such Meaning, Definition & Usage

  1. adjective satellite of so extreme a degree or extent
    • such weeping
    • so much weeping
    • such a help
    • such grief
    • never dreamed of such beauty
  2. adverb to so extreme a degree
    • he is such a baby
    • Such rich people!


Such adjective
OE. such, sich, sech, sik, swich, swilch, swulch, swilc, swulc, AS. swelc, swilc, swylc; akin to OFries. selik, D. zulk, OS. sulic, OHG. sulih, solih, G. solch, Icel. slikr, OSw. salik, Sw. slik, Dan. slig, Goth. swaleiks; originally meaning, so shaped. *192. See So, Like, a., and cf. Which.
  1. Of that kind; of the like kind; like; resembling; similar; as, we never saw such a day; -- followed by that or as introducing the word or proposition which defines the similarity, or the standard of comparison; as, the books are not such that I can recommend them, or, not such as I can recommend; these apples are not such as those we saw yesterday; give your children such precepts as tend to make them better.
    And in his time such a conqueror That greater was there none under the sun. Chaucer.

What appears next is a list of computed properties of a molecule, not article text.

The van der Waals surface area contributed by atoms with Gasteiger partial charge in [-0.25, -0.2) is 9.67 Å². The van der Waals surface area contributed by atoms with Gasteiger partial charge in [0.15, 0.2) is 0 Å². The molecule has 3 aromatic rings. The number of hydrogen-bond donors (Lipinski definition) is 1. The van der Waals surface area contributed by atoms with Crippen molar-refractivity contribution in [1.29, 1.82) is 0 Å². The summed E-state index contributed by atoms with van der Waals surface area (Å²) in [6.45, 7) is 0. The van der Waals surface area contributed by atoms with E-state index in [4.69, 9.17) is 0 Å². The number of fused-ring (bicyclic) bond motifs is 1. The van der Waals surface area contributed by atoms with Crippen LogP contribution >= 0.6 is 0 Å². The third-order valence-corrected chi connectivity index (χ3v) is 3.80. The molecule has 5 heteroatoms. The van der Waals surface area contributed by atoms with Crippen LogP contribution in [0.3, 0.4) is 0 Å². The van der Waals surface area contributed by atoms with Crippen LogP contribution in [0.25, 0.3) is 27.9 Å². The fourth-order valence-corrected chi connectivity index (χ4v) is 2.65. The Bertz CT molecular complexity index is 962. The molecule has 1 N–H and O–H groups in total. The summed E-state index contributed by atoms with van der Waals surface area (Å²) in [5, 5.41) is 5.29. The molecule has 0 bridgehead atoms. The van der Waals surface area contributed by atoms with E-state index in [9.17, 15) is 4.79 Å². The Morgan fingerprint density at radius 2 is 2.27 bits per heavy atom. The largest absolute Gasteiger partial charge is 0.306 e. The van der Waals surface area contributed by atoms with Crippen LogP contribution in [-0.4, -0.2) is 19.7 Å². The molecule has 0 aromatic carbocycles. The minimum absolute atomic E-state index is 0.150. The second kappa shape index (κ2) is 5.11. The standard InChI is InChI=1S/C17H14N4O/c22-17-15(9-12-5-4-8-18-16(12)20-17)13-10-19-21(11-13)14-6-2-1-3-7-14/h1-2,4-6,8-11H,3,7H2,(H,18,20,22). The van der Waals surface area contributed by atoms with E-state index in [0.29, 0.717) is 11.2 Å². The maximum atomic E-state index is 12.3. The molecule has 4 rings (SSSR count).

His misery was such that none of the bystanders could refrain from weeping. Macaulay.
    ✍ The indefinite article a or an never precedes such, but is placed between it and the noun to which it refers; as, such a man; such an honor. The indefinite adjective some, several, one, few, many, all, etc., precede such; as, one such book is enough; all such people ought to be avoided; few such ideas were then held.
  2. Having the particular quality or character specified.
    That thou art happy, owe to God; That thou continuest such, owe to thyself. Milton.
  3. The same that; -- with as; as, this was the state of the kingdom at such time as the enemy landed. "[It] hath such senses as we have." Shak.
  4. Certain; -- representing the object as already particularized in terms which are not mentioned.
    In rushed one and tells him such a knight Is new arrived. Daniel.
    To-day or to-morrow we will go into such a city, and continue there a year. James iv. 13.
    Such is used pronominally. "He was the father of such as dwell in tents." Gen. iv. 20. "Such as I are free in spirit when our limbs are chained." Sir W. Scott. Such is also used before adjectives joined to substantives; as, the fleet encountered such a terrible storm that it put back. "Everything was managed with so much care, and such excellent order was observed." De Foe.
    Temple sprung from a family which . . . long after his death produced so many eminent men, and formed such distinguished alliances, that, etc. Macaulay.
    Such is used emphatically, without the correlative.
    Now will he be mocking: I shall have such a life. Shak.
    Such was formerly used with numerals in the sense of times as much or as many; as, such ten, or ten times as many.
    And many other such like things ye do. Mark vii. 8.

Webster 1913